Millville Cemetery Homecoming
Rusk Co. Cemeteries of TX
Submitted by R. L. Hall
Henderson Daily News, Monday May 01 2006
SUNDAY DRIVE: Millville Cemetery dedicates markerBy JUNE THOMPSON
Our driving tours this East Texas Wildflower Trails season (April 15-May 31) will take visitors along some of the most beautiful roads in Rusk County.
As we go, there are many opportunities to view the colorful wildflowers of Rusk County. Coreopsis, the Wildflower Trails' signature wildflower, now in full bloom, is being joined by her Sunflower Family sister, Black-eyed Susan. There also seems to be an unusual abundance of pink buttercups.
The drive is well worth it for scenic beauty alone.
Our destination today features historical Millville, located in northeastern Rusk County. Millville was the site of a booming town during the late 1800s and early 1900s. Today, only a church and cemetery remain.
Millville Cemetery is holding its annual homecoming 11 a.m. Saturday, May 6, at Millville Church and Cemetery, off Farm-to-Market Road 782 on County Road 252. Pack a picnic lunch and join in a day of fellowship, sharing memories and renewing acquaintances.
A special patriotic service to dedicate the Texas Historical Marker and Plaque, in recognition of the historic Texas Cemetery designation by the Texas Historical Commission, will feature state Rep. Chuck Hopson, D-Jacksonville, as speaker, with Rusk County Historical Commission Chairman William Ashby unveiling the marker at the close of the program.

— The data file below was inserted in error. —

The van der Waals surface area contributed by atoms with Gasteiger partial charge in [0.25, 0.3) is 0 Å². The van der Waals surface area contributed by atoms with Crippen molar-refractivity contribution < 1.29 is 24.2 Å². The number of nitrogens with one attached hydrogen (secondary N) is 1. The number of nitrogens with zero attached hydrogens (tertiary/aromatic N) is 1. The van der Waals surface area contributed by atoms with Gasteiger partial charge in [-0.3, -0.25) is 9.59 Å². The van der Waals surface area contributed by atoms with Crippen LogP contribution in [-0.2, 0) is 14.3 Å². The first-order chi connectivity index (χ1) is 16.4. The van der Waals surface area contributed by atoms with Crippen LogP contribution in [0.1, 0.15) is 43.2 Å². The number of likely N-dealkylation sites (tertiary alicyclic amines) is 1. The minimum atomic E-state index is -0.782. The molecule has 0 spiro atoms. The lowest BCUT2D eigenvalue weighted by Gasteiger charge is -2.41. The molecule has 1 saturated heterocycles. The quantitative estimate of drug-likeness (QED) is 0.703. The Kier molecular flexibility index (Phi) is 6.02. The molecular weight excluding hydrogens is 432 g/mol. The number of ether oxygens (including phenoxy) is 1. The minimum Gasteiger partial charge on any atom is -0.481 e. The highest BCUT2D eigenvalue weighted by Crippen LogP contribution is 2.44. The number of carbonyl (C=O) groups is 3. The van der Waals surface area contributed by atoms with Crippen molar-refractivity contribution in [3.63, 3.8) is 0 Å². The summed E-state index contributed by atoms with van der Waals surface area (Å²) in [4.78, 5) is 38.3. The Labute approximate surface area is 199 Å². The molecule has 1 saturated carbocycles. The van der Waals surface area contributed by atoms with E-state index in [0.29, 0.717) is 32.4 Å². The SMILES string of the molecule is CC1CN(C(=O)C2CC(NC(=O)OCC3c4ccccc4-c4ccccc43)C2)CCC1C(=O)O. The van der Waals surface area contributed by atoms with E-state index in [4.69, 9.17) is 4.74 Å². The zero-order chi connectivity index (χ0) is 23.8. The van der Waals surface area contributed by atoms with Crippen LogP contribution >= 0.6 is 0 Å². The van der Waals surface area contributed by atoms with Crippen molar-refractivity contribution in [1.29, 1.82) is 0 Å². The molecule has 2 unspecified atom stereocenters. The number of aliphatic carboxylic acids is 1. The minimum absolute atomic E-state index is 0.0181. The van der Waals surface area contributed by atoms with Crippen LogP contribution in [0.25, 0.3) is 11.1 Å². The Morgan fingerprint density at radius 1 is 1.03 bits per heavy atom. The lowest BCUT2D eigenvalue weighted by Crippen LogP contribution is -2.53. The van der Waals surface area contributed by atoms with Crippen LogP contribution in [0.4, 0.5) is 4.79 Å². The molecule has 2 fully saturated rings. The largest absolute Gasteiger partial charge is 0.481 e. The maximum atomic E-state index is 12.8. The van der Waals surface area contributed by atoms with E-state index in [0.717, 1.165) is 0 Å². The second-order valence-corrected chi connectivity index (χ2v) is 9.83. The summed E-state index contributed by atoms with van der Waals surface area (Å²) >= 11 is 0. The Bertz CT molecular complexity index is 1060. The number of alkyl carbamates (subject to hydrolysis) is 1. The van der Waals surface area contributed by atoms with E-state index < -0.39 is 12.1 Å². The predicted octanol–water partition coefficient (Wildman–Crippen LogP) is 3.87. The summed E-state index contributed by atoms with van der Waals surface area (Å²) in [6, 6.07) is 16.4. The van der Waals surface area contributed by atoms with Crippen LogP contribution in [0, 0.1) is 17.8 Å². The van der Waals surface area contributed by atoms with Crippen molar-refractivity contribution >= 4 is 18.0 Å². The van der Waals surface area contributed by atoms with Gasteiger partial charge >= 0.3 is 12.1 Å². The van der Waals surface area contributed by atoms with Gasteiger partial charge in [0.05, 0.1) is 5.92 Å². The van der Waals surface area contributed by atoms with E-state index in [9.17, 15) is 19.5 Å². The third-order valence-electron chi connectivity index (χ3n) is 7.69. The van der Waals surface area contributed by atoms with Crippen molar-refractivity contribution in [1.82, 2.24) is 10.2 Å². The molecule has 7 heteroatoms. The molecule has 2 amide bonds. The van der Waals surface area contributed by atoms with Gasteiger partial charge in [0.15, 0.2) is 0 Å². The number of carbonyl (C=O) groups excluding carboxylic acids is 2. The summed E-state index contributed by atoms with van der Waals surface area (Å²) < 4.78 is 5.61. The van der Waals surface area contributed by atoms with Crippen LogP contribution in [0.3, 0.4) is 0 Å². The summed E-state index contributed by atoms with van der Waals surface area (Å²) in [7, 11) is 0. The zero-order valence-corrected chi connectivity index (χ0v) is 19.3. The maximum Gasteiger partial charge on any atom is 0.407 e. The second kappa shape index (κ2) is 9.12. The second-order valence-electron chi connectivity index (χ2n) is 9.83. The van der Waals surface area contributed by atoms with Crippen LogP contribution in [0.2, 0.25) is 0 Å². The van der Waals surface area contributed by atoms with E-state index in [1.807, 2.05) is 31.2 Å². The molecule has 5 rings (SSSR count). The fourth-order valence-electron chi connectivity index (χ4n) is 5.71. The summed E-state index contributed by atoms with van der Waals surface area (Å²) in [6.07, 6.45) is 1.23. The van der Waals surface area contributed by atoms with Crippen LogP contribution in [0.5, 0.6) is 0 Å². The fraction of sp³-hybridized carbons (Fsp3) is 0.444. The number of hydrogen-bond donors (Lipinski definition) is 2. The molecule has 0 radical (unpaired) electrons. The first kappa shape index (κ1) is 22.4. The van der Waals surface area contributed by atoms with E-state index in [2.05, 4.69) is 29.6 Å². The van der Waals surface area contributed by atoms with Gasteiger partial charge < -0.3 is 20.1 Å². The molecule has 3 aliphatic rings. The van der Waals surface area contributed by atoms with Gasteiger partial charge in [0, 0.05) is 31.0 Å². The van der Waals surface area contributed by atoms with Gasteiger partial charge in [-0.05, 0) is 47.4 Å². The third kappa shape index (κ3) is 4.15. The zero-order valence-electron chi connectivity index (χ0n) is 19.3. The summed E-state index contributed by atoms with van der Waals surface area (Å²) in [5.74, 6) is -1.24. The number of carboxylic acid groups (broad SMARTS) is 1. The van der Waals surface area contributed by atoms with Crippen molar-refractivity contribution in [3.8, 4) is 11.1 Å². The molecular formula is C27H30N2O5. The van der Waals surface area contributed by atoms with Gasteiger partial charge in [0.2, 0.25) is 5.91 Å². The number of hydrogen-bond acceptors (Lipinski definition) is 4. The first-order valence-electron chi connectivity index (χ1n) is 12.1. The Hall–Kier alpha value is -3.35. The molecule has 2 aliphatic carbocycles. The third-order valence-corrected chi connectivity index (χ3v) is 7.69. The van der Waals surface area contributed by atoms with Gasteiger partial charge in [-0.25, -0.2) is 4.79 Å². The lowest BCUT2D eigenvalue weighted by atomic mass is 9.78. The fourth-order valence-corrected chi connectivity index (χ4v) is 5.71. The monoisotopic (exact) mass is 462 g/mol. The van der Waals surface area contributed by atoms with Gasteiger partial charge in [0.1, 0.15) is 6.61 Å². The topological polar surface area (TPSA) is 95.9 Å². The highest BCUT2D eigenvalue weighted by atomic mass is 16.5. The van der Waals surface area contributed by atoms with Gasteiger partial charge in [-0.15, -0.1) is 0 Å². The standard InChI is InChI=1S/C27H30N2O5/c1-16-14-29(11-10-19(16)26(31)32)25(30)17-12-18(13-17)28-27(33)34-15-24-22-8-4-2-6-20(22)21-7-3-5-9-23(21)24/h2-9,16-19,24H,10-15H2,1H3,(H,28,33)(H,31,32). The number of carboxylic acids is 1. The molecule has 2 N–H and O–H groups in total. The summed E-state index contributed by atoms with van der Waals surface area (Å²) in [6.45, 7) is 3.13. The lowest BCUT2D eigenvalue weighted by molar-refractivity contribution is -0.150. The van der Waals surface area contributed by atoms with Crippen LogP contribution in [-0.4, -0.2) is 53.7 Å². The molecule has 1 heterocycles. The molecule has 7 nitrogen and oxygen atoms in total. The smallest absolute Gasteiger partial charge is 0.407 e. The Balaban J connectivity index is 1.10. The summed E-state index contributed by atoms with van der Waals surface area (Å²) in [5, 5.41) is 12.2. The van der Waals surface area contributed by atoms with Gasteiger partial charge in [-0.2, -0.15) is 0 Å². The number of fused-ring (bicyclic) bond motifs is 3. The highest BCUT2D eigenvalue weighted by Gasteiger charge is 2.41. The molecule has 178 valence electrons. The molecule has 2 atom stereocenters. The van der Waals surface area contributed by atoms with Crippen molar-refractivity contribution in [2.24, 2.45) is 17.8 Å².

For more than 100 years, the Millville Picnic has been held on the first Saturday of May. In the old days, it was a day for cleaning the grounds. Today, it serves as a day to celebrate the lives of some of Rusk County's earliest residents.
At Millville Cemetery, a marker on the front gate reads: “Millville Cemetery founded in early eighteen hundreds. Entrance erected in memory of Allen Gibson 1885-1959 - Clate Todd 1881-1960.”
There are a number of graves that are either unmarked or marked by carved rocks.
An obelisk, said to be the grave site from which the body of Jesse Walling was moved to Bosque County, Texas, stands in the cemetery. Jesse Walling moved his family from Nacogdoches area when he received a land grant for his service to the Republic of Texas in 1841, two years before an increased population resulted in Rusk County being created out of a portion of Nacogdoches County.
The 1941 log cabin home of the Jesse Walling family is now reconstructed and takes a place of pride with a historical marker on the Depot Museum grounds in Henderson.
The Wildflowers Trail extends from April 15-May 31. Visitors can pick up a brochure detailing routes through Rusk County that take visitors along three scenic and historic routes, offering photographic opportunities as well as unique places to shop and eat.
- For the rest of this story, please see the Sunday, April 30, 2006 edition of the Henderson Daily News -